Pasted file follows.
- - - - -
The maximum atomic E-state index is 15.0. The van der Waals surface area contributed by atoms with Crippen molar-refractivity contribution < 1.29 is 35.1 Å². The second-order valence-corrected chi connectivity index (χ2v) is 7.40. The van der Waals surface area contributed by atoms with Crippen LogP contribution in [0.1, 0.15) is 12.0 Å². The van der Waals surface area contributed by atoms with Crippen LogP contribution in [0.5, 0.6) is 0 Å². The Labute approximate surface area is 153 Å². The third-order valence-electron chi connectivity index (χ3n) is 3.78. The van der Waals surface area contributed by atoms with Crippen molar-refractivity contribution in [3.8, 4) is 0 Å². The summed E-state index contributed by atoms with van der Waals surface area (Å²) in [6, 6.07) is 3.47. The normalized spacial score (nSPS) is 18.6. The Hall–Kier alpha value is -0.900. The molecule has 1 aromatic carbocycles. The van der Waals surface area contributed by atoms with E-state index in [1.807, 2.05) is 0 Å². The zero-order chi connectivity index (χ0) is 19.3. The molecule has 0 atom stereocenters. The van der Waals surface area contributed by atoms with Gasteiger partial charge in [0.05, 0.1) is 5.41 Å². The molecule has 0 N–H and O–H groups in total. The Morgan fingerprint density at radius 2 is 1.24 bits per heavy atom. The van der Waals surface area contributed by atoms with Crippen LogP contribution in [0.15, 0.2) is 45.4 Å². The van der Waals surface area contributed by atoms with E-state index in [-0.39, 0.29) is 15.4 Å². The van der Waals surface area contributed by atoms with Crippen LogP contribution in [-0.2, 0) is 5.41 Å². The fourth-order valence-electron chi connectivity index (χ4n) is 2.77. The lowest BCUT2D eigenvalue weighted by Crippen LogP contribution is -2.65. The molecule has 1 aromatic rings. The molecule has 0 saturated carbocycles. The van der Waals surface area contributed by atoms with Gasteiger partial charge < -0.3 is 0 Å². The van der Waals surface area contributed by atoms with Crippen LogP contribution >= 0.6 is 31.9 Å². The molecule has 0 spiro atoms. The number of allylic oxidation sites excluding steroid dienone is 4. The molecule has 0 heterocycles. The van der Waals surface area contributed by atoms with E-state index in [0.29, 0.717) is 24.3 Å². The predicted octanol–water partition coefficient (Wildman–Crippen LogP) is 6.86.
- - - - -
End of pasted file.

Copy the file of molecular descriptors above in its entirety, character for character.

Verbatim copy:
The maximum atomic E-state index is 15.0. The van der Waals surface area contributed by atoms with Crippen molar-refractivity contribution < 1.29 is 35.1 Å². The second-order valence-corrected chi connectivity index (χ2v) is 7.40. The van der Waals surface area contributed by atoms with Crippen LogP contribution in [0.1, 0.15) is 12.0 Å². The van der Waals surface area contributed by atoms with Crippen LogP contribution in [0.5, 0.6) is 0 Å². The Labute approximate surface area is 153 Å². The third-order valence-electron chi connectivity index (χ3n) is 3.78. The van der Waals surface area contributed by atoms with Crippen molar-refractivity contribution in [3.8, 4) is 0 Å². The summed E-state index contributed by atoms with van der Waals surface area (Å²) in [6, 6.07) is 3.47. The normalized spacial score (nSPS) is 18.6. The Hall–Kier alpha value is -0.900. The molecule has 1 aromatic carbocycles. The van der Waals surface area contributed by atoms with E-state index in [1.807, 2.05) is 0 Å². The zero-order chi connectivity index (χ0) is 19.3. The molecule has 0 atom stereocenters. The van der Waals surface area contributed by atoms with Gasteiger partial charge in [0.05, 0.1) is 5.41 Å². The molecule has 0 N–H and O–H groups in total. The Morgan fingerprint density at radius 2 is 1.24 bits per heavy atom. The van der Waals surface area contributed by atoms with Crippen LogP contribution in [0.15, 0.2) is 45.4 Å². The van der Waals surface area contributed by atoms with E-state index in [-0.39, 0.29) is 15.4 Å². The van der Waals surface area contributed by atoms with Crippen LogP contribution in [-0.2, 0) is 5.41 Å². The fourth-order valence-electron chi connectivity index (χ4n) is 2.77. The lowest BCUT2D eigenvalue weighted by Crippen LogP contribution is -2.65. The molecule has 1 aromatic rings. The molecule has 0 saturated carbocycles. The van der Waals surface area contributed by atoms with Gasteiger partial charge < -0.3 is 0 Å². The van der Waals surface area contributed by atoms with Crippen LogP contribution >= 0.6 is 31.9 Å². The molecule has 0 spiro atoms. The number of allylic oxidation sites excluding steroid dienone is 4. The molecule has 0 heterocycles. The van der Waals surface area contributed by atoms with E-state index in [0.29, 0.717) is 24.3 Å². The predicted octanol–water partition coefficient (Wildman–Crippen LogP) is 6.86.